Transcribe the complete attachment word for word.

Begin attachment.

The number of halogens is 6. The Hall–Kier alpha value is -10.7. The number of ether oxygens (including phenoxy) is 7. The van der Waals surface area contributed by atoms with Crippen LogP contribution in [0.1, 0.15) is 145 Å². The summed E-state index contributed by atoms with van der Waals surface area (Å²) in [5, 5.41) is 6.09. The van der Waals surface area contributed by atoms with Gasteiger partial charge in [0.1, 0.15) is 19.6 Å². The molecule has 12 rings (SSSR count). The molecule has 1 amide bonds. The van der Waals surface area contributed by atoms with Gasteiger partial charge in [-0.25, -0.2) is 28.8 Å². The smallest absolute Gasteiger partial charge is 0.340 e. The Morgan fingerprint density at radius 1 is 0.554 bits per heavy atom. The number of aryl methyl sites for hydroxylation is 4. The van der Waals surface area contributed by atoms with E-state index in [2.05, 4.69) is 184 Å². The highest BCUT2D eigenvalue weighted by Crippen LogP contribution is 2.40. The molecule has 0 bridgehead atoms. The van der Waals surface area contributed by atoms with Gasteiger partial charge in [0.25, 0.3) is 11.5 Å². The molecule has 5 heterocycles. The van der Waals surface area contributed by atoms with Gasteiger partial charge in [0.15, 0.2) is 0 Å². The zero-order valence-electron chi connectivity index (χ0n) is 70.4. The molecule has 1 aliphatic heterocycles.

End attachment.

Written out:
The number of halogens is 6. The Hall–Kier alpha value is -10.7. The number of ether oxygens (including phenoxy) is 7. The van der Waals surface area contributed by atoms with Crippen LogP contribution in [0.1, 0.15) is 145 Å². The summed E-state index contributed by atoms with van der Waals surface area (Å²) in [5, 5.41) is 6.09. The van der Waals surface area contributed by atoms with Gasteiger partial charge in [0.1, 0.15) is 19.6 Å². The molecule has 12 rings (SSSR count). The molecule has 1 amide bonds. The van der Waals surface area contributed by atoms with Gasteiger partial charge in [-0.25, -0.2) is 28.8 Å². The smallest absolute Gasteiger partial charge is 0.340 e. The Morgan fingerprint density at radius 1 is 0.554 bits per heavy atom. The number of aryl methyl sites for hydroxylation is 4. The van der Waals surface area contributed by atoms with E-state index in [2.05, 4.69) is 184 Å². The highest BCUT2D eigenvalue weighted by Crippen LogP contribution is 2.40. The molecule has 0 bridgehead atoms. The van der Waals surface area contributed by atoms with Gasteiger partial charge in [0.25, 0.3) is 11.5 Å². The molecule has 5 heterocycles. The van der Waals surface area contributed by atoms with Gasteiger partial charge in [0.15, 0.2) is 0 Å². The zero-order valence-electron chi connectivity index (χ0n) is 70.4. The molecule has 1 aliphatic heterocycles.